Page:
The Simple Truth About Soy. Part 1

Diet |

There is so much power packed into the little soybean and the world is starting to recognize just how much. It has been written that soy foods are an excellent addition to a healthy eating lifestyle. Now it is time to find out how soyfoods began. What really are the health benefits of soy? What is tofu anyway?

Imagine, 5000 years ago in China, the soy bean first became a staple. As a food staple, soy beans spread throughout Korea, Japan and southeast Asia, by 300 B.C. Europe noticed the soybean a mere 1000 years later.

Recently, studies have shown the many health benefits of eating soyfoods. Women in Japan, where soyfood is consumed every day, are one-third less likely to experience menopausal symptoms. Breast cancer mortality is much lower in Asia, where soyfood is also eaten regularly; thus, connecting a diet rich in soy to cancer prevention. An overall low soy consumption in the U. S. presents women here with four times more likely chance of dying from breast cancer. With such powerful benefits, it leads to the question of “what are some contributing factors that lead to the health benefits of soy?”

There are many components to the soybean that promote health. One that may be surprising is the protein content of the soybean which gives it distinction among all other plant foods. Containing high amounts of protein, including all the essential amino acids, soy is an exception for plant foods. No other plant food, discovered to date, contains all the essential amino acids. Protein accounts for 35-38 percent of soybean’s calories. Other beans are only 20-30 percent protein. What is really amazing is that milk has only 27 percent and beef 33 percent of its calories from protein. Soy is one of the best sources of assimilable protein for the human body.

For a plant food, soybeans are unusually high in fat. About 40 percent of the soybean is fat, compared to 14 percent of other beans. Though this is true, the fat in soybeans is mostly polyunsaturated, which means it will not raise the blood cholesterol. Also present is a particular type of polyunsaturated fat called omega – 3. Soybeans are one of the few plant sources that contain sizable quantities of omega – 3 fatty acids. These fatty acids are crucial for blood cholesterol control, anti-inflammatory activity, liver function, the health of the immune, cardiovascular, and nervous systems. It is believed that digesting the omega – 3 fatty acid component in soybeans is one of the ways it can help reduce the risk of heart disease and cancer. Although soybeans themselves are high in fat, many of the foods prepared or manufactured from them are not. Soyfoods low in fat are reduced fat tofu and soy milk, and defatted soy flour.

All whole foods contain fiber; thus, another aspect of the soybean in health promotion. Soyfoods made from the whole soybean contain high amounts of fiber. Some of these high fiber foods are flour, tempeh and textured soy protein. Soy milk and tofu contain little fiber due to the manufacturing process, although many times they are added to foods containing fiber. Soy milk in cereal or tofu in stir fry are good examples of this type of combining.

Other important components of the soybean are vitamins and minerals. One of the most known minerals in soy is calcium. All soyfoods contain calcium. Amounts vary depending on the soyfood. Soybeans, high in calcium, magnesium and boron help to promote bone health. There is about 88 milligrams of calcium in a half cup of soybeans. Some soyfoods provide much higher amounts of calcium, such as, soy nuts and tofu. Tofu varies widely in the amounts of calcium; between 120 – 750 milligrams per half cup. Calcium content of tofu is dependent on the processing procedure. Also plentiful is iron, but may not always be absorbed by the body due to the high protein content of soy. If concerned about iron, eating a vitamin C food source with soyfoods will aid in iron absorption. A good source of B vitamins, soyfoods contain niacin, vitamin B-6, and folic acid.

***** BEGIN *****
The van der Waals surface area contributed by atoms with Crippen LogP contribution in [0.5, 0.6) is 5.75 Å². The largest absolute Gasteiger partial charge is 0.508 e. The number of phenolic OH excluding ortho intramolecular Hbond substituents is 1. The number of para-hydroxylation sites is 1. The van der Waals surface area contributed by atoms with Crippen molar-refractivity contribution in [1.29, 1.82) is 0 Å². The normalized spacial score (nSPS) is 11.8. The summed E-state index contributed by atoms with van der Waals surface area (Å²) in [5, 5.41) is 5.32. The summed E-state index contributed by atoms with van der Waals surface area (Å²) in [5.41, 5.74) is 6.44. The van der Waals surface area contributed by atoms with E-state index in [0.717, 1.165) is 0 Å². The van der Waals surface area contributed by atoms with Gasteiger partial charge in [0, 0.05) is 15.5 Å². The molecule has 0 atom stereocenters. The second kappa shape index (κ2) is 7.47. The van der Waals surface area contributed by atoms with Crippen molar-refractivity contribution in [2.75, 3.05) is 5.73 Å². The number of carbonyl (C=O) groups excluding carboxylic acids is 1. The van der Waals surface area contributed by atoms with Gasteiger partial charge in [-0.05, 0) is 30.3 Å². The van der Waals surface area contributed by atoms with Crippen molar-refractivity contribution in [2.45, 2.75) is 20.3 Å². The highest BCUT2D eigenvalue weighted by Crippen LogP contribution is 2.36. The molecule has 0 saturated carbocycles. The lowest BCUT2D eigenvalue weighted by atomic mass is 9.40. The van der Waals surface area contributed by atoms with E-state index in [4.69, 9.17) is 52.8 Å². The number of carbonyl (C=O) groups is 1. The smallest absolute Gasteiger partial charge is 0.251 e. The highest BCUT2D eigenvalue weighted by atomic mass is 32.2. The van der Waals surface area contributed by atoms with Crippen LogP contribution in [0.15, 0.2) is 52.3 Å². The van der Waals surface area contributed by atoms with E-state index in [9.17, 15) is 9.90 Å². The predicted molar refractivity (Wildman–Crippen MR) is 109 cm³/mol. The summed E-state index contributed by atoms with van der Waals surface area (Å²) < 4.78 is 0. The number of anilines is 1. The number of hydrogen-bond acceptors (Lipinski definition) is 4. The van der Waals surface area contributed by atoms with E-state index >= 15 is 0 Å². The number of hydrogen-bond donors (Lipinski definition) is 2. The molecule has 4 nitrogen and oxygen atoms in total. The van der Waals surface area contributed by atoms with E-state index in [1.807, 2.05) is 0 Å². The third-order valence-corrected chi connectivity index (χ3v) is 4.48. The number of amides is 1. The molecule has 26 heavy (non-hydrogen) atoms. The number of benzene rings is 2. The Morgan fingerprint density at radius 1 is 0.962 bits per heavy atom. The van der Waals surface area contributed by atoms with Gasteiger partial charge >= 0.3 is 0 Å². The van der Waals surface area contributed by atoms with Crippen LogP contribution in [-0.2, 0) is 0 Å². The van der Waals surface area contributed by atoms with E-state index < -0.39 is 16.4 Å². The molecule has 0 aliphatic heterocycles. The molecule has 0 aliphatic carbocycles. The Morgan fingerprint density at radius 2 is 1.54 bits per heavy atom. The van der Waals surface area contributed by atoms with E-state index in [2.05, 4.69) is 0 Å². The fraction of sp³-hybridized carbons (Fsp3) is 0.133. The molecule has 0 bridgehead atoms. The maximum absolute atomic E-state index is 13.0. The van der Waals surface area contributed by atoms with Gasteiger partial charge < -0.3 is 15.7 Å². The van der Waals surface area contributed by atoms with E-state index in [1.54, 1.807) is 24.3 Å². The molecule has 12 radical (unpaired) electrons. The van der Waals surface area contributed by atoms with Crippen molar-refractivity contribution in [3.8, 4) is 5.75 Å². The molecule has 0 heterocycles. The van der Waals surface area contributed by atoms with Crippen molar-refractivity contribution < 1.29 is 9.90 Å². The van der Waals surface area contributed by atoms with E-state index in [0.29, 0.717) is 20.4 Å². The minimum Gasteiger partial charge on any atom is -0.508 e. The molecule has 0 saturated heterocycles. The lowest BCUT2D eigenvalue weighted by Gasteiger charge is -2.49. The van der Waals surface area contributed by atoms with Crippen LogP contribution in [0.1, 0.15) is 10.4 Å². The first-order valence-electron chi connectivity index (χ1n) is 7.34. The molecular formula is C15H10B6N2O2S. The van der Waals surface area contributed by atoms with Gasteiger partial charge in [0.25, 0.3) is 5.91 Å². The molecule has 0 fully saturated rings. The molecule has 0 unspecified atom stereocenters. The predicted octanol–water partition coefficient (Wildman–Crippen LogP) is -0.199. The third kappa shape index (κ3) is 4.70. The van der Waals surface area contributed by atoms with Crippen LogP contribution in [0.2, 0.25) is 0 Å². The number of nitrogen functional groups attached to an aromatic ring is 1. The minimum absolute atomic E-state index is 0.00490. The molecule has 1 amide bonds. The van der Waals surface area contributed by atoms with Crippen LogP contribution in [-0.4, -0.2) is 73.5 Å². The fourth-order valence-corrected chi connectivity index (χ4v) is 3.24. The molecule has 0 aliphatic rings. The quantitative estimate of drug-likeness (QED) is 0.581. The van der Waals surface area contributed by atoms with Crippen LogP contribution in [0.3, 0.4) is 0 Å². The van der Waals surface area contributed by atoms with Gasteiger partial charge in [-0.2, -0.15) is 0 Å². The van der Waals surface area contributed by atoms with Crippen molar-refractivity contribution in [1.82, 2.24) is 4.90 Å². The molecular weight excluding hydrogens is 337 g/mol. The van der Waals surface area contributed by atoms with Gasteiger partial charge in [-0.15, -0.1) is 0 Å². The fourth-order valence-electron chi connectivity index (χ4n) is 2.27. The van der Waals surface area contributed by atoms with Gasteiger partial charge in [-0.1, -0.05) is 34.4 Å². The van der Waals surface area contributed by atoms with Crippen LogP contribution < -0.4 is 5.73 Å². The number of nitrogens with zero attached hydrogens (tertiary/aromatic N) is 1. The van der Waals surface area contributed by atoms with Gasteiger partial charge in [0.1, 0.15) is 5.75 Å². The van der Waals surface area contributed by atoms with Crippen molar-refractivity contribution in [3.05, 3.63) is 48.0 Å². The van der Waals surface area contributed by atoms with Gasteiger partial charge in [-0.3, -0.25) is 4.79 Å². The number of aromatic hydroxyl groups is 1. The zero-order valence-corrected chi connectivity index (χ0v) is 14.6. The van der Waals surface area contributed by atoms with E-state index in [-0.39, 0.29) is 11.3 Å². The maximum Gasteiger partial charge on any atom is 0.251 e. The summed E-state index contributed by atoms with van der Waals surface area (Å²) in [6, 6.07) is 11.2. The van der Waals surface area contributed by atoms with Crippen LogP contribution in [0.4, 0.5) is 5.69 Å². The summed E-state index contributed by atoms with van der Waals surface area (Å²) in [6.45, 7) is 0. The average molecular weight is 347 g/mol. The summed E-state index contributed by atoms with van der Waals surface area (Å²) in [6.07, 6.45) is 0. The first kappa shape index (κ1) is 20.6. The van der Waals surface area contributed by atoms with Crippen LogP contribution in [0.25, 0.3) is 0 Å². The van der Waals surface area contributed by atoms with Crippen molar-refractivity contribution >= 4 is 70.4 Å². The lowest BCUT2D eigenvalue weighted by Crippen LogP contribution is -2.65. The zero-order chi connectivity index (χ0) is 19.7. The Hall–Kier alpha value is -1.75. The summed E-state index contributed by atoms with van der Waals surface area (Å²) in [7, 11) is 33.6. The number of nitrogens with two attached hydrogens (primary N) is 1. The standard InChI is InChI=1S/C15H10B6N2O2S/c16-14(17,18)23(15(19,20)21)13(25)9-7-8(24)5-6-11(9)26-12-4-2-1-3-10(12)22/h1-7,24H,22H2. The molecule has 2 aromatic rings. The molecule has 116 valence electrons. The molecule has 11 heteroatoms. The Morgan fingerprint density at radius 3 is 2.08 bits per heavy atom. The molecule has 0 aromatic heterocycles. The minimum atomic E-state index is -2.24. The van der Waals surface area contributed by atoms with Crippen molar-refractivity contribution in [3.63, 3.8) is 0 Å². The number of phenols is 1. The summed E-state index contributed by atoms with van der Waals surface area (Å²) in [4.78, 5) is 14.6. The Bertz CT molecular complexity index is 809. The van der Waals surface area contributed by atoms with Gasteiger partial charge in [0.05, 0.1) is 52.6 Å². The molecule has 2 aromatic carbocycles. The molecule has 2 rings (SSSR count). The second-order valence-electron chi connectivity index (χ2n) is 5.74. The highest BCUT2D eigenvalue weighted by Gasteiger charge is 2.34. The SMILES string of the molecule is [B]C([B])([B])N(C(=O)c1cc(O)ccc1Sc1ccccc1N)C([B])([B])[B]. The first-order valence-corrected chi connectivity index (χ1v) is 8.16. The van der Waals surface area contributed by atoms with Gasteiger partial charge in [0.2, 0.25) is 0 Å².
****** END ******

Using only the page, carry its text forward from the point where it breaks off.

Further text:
Soyfoods also contain a non-nutritive component called phyto (plant) chemicals. These have amazing affects on human health. Soybeans are the only food source with significant amounts of one important phytochemical called isoflavones. Two primary isoflavones are daidzein and genistein. They resemble estrogen in the body. This similarity enables them to directly or indirectly reduce menopausal symptoms, promote bone health, lower cholesterol, have anti-cancer activity and control diabetes. One serving (35-60 grams) of soyfoods a day can contain isoflavones to have a significant impact on good health.

Isoflavones ameliorate menopausal symptoms in response to the phyto (plant) estrogen fraction of soybeans. These are similar to the human hormone estrogen, and function similarly to estrogen replacement therapy. After menopause there is less available human-made estrogen circulating in the blood stream. Adding soyfoods to the diet of menopausal women, increases circulating estrogen (although, from a plant source). The key is to maintain estrogen levels, whether plant or animal. The phytoestrogens reduce hot flashes and night sweats, and help maintain bone tissue. Women are at greater risk after menopause for experiencing osteoporosis and heart disease. Preventative measures can be taken by eating soyfoods daily. In reducing osteoporosis, the soy calcium is easily assimilated by the body, along with boron and magnesium. These are important for bone health; while the daidzein and genistein prevent bone breakdown. An increased risk of osteoporosis can be caused from high intake of animal protein, by increasing calcium loss through excretion. By integrating soyfoods into the daily diet, a natural reduction of animal products transpires.

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